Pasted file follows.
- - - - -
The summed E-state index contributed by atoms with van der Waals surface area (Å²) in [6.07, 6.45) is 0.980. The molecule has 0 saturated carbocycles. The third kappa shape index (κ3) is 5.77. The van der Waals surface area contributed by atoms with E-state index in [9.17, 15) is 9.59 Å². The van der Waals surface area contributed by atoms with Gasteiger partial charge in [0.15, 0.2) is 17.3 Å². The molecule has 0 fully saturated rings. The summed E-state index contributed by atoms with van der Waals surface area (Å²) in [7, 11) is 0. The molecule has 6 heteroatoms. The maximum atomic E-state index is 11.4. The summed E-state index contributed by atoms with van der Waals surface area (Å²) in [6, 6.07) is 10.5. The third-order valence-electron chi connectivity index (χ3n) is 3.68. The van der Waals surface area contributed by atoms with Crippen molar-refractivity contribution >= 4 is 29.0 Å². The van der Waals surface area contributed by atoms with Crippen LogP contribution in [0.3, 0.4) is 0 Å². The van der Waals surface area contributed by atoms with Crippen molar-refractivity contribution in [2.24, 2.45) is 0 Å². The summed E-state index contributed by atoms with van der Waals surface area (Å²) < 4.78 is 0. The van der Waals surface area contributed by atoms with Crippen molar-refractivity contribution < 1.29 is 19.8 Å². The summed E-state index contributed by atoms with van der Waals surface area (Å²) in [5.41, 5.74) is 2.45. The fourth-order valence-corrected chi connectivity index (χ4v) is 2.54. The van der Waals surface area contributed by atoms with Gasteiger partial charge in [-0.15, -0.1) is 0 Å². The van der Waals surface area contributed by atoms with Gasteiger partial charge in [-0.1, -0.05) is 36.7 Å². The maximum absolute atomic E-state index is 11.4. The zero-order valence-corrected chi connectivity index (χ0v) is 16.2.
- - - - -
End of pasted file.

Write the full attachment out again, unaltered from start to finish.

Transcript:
The summed E-state index contributed by atoms with van der Waals surface area (Å²) in [6.07, 6.45) is 0.980. The molecule has 0 saturated carbocycles. The third kappa shape index (κ3) is 5.77. The van der Waals surface area contributed by atoms with E-state index in [9.17, 15) is 9.59 Å². The van der Waals surface area contributed by atoms with Gasteiger partial charge in [0.15, 0.2) is 17.3 Å². The molecule has 0 fully saturated rings. The summed E-state index contributed by atoms with van der Waals surface area (Å²) in [7, 11) is 0. The molecule has 6 heteroatoms. The maximum atomic E-state index is 11.4. The summed E-state index contributed by atoms with van der Waals surface area (Å²) in [6, 6.07) is 10.5. The third-order valence-electron chi connectivity index (χ3n) is 3.68. The van der Waals surface area contributed by atoms with Crippen molar-refractivity contribution >= 4 is 29.0 Å². The van der Waals surface area contributed by atoms with Crippen LogP contribution in [0.3, 0.4) is 0 Å². The van der Waals surface area contributed by atoms with Crippen molar-refractivity contribution in [2.24, 2.45) is 0 Å². The summed E-state index contributed by atoms with van der Waals surface area (Å²) < 4.78 is 0. The van der Waals surface area contributed by atoms with Crippen molar-refractivity contribution < 1.29 is 19.8 Å². The summed E-state index contributed by atoms with van der Waals surface area (Å²) in [5.41, 5.74) is 2.45. The fourth-order valence-corrected chi connectivity index (χ4v) is 2.54. The van der Waals surface area contributed by atoms with Gasteiger partial charge in [-0.15, -0.1) is 0 Å². The van der Waals surface area contributed by atoms with Gasteiger partial charge in [-0.1, -0.05) is 36.7 Å². The maximum absolute atomic E-state index is 11.4. The zero-order valence-corrected chi connectivity index (χ0v) is 16.2.